• Premier League

Mourinho refusing to push panic button

ESPN staff
September 20, 2013
Jose Mourinho wants time to implement his new ideas at Chelsea © AP

Jose Mourinho has said he agrees with some of the criticism of Chelsea's last two defeats, but insists that it is still far too early to panic.

In a somewhat defiant press conference in which he fronted up about a lot of the recent scrutiny, Mourinho also deflected questions by saying that both he and the club hierarchy have not liked the way the team has played over the past two years.

Should Chelsea lose at home to Fulham on Saturday, it will be the first time in his entire managerial career that he has lost three consecutive games, after defeats to Everton and Basel.

"I think scrutiny is normal," Mourinho said. "I'm in football for too long a time to not be surprised with scrutiny and opinion and criticism and everything else. I'm not surprised. I'm not worried. I didn't read many, but for sure I have to agree with some, for sure. I have to disagree with some others, for sure.

"But I have a job to do and I know where I want to go. I know the steps I want to give. When you want to build something different than the players are adapted to and comfortable with, it's more difficult.

"If you want to do something different, there is a period where I understand that, if results are not good, people will question the direction you go, but it's up to me to determine the direction we're going. If people expect us to play with a low block, nine behind the ball, waiting for Fulham to make a mistake, score a goal on the counterattack, I'm not going in that direction."

Mourinho was asked whether he was surprised that the progress has been slower than many might have expected.

"The first thing I have to say is that we lost nothing," he said. "You like scrutiny and to compare things. We didn't finish third in the Champions League group, we didn't get relegated to the Europa League and we didn't finish third in the Premier League. We lost one match in the Premier League. The other five contenders for the title, all of them lost a match except Liverpool who are top of the league.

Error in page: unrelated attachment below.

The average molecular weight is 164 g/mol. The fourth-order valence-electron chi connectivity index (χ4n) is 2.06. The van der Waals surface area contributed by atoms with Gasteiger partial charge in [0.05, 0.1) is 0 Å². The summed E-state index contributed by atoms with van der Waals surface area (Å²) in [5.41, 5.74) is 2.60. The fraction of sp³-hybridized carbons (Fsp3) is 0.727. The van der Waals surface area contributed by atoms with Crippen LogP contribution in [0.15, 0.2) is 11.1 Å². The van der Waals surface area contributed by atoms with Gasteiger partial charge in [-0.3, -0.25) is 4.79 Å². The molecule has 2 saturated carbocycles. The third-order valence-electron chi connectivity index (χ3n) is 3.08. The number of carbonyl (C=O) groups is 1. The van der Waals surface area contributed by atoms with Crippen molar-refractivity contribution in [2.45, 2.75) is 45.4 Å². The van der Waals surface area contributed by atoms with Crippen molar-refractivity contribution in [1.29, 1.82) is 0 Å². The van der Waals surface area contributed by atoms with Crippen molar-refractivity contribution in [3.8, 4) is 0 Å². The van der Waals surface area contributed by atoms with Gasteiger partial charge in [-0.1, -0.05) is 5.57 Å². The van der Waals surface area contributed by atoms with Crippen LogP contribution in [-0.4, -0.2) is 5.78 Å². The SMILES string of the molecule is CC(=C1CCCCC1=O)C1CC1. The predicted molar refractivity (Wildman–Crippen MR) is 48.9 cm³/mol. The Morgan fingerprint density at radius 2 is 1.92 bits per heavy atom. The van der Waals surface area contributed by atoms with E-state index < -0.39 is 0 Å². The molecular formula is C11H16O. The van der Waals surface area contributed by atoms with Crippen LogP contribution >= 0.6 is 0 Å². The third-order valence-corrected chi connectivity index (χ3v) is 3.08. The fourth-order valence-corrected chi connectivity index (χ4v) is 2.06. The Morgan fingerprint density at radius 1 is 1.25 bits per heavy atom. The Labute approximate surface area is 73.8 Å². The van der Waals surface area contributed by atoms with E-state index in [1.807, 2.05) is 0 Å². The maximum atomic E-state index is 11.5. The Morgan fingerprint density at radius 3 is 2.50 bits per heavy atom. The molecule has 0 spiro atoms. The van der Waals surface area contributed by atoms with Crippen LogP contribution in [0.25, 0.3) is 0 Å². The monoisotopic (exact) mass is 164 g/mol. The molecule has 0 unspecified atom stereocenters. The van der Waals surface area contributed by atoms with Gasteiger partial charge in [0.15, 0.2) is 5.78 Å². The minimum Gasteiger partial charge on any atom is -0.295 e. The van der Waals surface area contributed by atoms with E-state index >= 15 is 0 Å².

"If you like to make comparisons, you have to wait. You have to wait because it's not the way you start, it's the way you finish. You want to start well and finish well - that's the perfect picture. But between starting well and finishing well, or starting well and finishing bad, I'd prefer to start badly and finish well."

Despite the recent results, Mourinho is determined to stick with his plan in trying implement a new style at the club.

"We want to change. We have the players with the profile to change," he said. "We want to play a different style. The past is history, even my past. I've always said I don't want to be protected because of what I did in the past. But the profile has changed.

"People were asking me after Everton if I missed Didier [Drogba], but that's history. A fantastic history, but we want to change. We are now going to change. I don't want to defend as a low block. I don't want long balls to a lonely striker. I don't want to do that.

"I agree, we must have better results. I agree, at this level, some clubs won't wait three, four, five years to have a team, so we have to accelerate the process. But I'm not going to change. We want this team to play a certain way, and that's what we're going to do."

Asked whether he would persist even if it takes months, Mourinho said: "Of course. Tomorrow we might win 3-0 and everyone says it's perfect. Or we might lose, our first defeat at home at Chelsea in 200 matches, I don't know.

"When I saw my team play against Bayern Munich I saw the team brilliant. When you play like that against the champions of Europe, you see you can do it immediately. But it's part of a process. There's instability. If a team is made and is an end product, you keep a certain stability.

"Likewise, if you have very experienced players comfortable with everything, there's stability. But we have work to do. The work I have to do doesn't sell papers. What sells papers is big victories or big defeats. A normal process doesn't sell papers. But I have to believe in my work, the players' work, and wait for the results to arrive.

"I hope you have the same dialogue with the other managers who came after me ... Did you say to Carlo [Ancelotti], [Luiz Felipe] Scolari, Andre [Villas-Boas], [Rafa] Benitez, [Roberto] Di Matteo, did you tell them every press conference that Jose didn't lose a match at home?

"You did? So that's fair. I understand. That's what sells papers. I don't want to lose again, but it's not the way it starts. It's about the way it ends. For me, no crisis. For me, two bad results."

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